September 1, 2003



US Raises Duties on Canadian Wheat


On August 29th, the U.S. Commerce Department raised anti-dumping and countervailing duties for imports of Canadian wheat that the U.S. government has said were marketed unfairly, the agency said in a release.


U.S. wheat groups said they are pleased with a U.S. Department of Commerce ruling Friday to impose duties of 14.16% on Canadian hard red spring wheat and 13.55% Canadian durum wheat.


The Commerce decision was based on claims by U.S. producers that the Canadian Wheat Board subsidizes and dumps wheat in the U.S. at below-market



Larry Lee, speaking on behalf of the North Dakota Wheat Commission, said, "While we continue to seek a permanent solution to inequities in wheat trade between the United States and Canada, today's (Friday's) decision gives U.S. farmers some relief from the monopolistic Canadian Wheat Board's unfair pricing."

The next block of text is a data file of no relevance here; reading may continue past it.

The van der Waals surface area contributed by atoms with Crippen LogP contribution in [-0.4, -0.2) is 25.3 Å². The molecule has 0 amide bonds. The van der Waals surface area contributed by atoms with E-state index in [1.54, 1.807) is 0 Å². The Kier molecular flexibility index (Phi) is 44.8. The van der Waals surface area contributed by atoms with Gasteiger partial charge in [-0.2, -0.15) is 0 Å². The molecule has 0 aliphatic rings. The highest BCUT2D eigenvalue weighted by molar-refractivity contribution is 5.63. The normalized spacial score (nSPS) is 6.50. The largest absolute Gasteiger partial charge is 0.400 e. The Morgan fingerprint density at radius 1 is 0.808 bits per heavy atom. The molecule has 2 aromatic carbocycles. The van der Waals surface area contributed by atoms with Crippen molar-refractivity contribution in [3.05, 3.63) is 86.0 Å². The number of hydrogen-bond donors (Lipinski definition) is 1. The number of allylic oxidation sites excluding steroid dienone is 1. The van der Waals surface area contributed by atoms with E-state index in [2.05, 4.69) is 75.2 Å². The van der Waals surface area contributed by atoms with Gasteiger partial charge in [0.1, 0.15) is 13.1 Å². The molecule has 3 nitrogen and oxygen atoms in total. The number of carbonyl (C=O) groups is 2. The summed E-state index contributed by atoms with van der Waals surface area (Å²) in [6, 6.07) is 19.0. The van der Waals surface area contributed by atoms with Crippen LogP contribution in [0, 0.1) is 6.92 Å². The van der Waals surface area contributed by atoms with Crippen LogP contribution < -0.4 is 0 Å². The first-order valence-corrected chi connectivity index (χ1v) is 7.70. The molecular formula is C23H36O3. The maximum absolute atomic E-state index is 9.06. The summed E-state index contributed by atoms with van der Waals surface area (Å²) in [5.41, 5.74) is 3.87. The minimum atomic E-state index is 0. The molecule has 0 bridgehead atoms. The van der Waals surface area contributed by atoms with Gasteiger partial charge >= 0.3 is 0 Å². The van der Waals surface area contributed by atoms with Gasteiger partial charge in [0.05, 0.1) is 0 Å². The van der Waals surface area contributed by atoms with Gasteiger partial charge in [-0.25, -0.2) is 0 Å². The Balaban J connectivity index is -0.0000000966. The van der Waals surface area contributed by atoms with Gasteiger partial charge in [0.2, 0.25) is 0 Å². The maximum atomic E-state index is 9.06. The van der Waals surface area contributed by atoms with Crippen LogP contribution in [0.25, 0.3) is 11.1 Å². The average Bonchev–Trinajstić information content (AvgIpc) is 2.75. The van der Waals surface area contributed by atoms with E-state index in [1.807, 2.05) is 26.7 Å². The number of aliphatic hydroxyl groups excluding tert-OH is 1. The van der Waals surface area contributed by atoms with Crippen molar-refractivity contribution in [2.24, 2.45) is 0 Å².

The U.S.-based National Association of Wheat Growers, Wheat Export Trade Education Commission and U.S. Wheat Associates also praised the decision to impose duties and attached themselves to Lee's comments.


The North Dakota Wheat Commission, in a prepared statement, said that U.S. "wheat farmers and businesses...are grateful for the...decision to impose duties" by the U.S. Commerce Department.


The North American Miller's Association, whose members buy wheat from Canada, were not pleased with the Commerce ruling.


John Gillcrist, the group's chaiman, said the ruling will make it more expensive for U.S. processors who can't get all the wheat they need from U.S. farmers.


"It is a simple fact that the U.S. growers do not grow enough of these types of wheat to satisfy both their U.S. and overseas customers," Gillcrist said.
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